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Old 11-29-2016, 03:47 AM   #1
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Ford's electronic sway control VS Blueox sway bars

The F350 (2017) comes with electronic sway control for the trailer. It can't be used in combination with the sway control bars the Blueox offers so one has to chose one or the other. Anyone with knowledge of what is best? Thank you.
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Old 11-29-2016, 05:17 AM   #2
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If you don't need weight distribution then get an Airsafe and ditch the BO. There is no way to turn off the sway control on the hitch.
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Old 11-29-2016, 06:19 AM   #3
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I have TSC on my F350 and also use a friction sway device. TSC is a traction control system. I also have WD bars. Haven't tried to turn off traction control or TSC, not sure if it's possible. Ask a dealer.

Sometimes I tow without WD or the sway device. no issues with or without. My trailer is a 19', however.
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Old 11-29-2016, 06:40 AM   #4
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On my tow vehicle (not Ford), the sway control function of my Eaz Lift weight distribution system is provided Husky friction sway control and it should not effect the trailer sway control (TSC) feature on the TV. The TSC feature on my TV applies the brakes once it senses trailer sway. A weight distribution system with sway control will actually help because it will correct the trailer sway before the TV senses it, which will help reduce the workload on your brakes and on the sway control feature. Does your manual actually specify not to use both?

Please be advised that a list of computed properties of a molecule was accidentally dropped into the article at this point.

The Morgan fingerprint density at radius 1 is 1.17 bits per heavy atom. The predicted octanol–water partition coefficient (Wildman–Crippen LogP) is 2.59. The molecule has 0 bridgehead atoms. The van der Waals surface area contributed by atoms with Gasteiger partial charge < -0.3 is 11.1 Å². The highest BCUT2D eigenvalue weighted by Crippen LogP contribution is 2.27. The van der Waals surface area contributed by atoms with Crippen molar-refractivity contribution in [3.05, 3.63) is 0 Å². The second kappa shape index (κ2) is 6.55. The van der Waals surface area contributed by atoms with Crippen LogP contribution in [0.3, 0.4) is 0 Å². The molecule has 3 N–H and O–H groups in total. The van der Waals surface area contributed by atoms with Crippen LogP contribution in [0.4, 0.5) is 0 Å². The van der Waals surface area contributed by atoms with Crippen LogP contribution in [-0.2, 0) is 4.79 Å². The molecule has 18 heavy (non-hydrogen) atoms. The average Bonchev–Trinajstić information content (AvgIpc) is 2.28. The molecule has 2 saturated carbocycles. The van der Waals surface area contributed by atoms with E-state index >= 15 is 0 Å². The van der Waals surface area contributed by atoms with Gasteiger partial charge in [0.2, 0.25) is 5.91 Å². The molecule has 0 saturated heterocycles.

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Old 11-29-2016, 10:13 AM   #5
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We have used both a 2013 and a 2105 F150 to tow our Pete (same coach as yours), first with a Blue Ox 1k/10k, and now with a ProPride hitch system. I know the 2015 F150 has the "electronic sway control" of which you speak (and I think the '13 did too), and I assume it is the same setup as on your new F350. Did you read "don't use a sway control hitch" in the manual, or hear it from a dealer rep? Two different things obviously.